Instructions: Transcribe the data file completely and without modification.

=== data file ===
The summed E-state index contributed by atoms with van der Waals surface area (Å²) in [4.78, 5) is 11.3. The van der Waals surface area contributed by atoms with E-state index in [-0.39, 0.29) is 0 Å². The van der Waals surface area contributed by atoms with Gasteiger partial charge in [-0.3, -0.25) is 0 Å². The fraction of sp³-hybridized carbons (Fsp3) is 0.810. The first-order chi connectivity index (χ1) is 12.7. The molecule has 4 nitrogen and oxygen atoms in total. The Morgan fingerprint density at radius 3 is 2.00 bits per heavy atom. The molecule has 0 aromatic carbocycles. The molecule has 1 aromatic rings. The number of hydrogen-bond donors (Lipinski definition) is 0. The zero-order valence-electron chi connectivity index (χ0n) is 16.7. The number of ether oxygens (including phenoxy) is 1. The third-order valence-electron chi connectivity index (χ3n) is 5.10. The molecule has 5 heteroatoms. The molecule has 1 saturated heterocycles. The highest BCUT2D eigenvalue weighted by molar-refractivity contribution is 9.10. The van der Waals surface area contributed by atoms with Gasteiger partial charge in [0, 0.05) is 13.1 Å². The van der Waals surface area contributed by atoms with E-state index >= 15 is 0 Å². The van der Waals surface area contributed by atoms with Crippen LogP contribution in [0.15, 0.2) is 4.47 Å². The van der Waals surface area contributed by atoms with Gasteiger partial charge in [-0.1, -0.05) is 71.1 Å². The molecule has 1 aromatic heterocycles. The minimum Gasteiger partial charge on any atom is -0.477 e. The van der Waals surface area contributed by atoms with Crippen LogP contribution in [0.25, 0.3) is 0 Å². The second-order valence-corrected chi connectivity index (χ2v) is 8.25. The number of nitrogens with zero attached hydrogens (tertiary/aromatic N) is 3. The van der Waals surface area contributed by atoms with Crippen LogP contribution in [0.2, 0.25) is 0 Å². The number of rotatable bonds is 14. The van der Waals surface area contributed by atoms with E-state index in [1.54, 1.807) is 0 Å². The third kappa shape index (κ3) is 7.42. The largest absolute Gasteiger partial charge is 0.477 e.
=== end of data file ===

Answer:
The summed E-state index contributed by atoms with van der Waals surface area (Å²) in [4.78, 5) is 11.3. The van der Waals surface area contributed by atoms with E-state index in [-0.39, 0.29) is 0 Å². The van der Waals surface area contributed by atoms with Gasteiger partial charge in [-0.3, -0.25) is 0 Å². The fraction of sp³-hybridized carbons (Fsp3) is 0.810. The first-order chi connectivity index (χ1) is 12.7. The molecule has 4 nitrogen and oxygen atoms in total. The Morgan fingerprint density at radius 3 is 2.00 bits per heavy atom. The molecule has 0 aromatic carbocycles. The molecule has 1 aromatic rings. The number of hydrogen-bond donors (Lipinski definition) is 0. The zero-order valence-electron chi connectivity index (χ0n) is 16.7. The number of ether oxygens (including phenoxy) is 1. The third-order valence-electron chi connectivity index (χ3n) is 5.10. The molecule has 5 heteroatoms. The molecule has 1 saturated heterocycles. The highest BCUT2D eigenvalue weighted by molar-refractivity contribution is 9.10. The van der Waals surface area contributed by atoms with Gasteiger partial charge in [0, 0.05) is 13.1 Å². The van der Waals surface area contributed by atoms with E-state index >= 15 is 0 Å². The van der Waals surface area contributed by atoms with Crippen LogP contribution in [0.15, 0.2) is 4.47 Å². The van der Waals surface area contributed by atoms with Gasteiger partial charge in [-0.1, -0.05) is 71.1 Å². The molecule has 1 aromatic heterocycles. The minimum Gasteiger partial charge on any atom is -0.477 e. The van der Waals surface area contributed by atoms with Crippen LogP contribution in [0.25, 0.3) is 0 Å². The second-order valence-corrected chi connectivity index (χ2v) is 8.25. The number of nitrogens with zero attached hydrogens (tertiary/aromatic N) is 3. The van der Waals surface area contributed by atoms with Crippen LogP contribution in [0.2, 0.25) is 0 Å². The number of rotatable bonds is 14. The van der Waals surface area contributed by atoms with E-state index in [1.54, 1.807) is 0 Å². The third kappa shape index (κ3) is 7.42. The largest absolute Gasteiger partial charge is 0.477 e.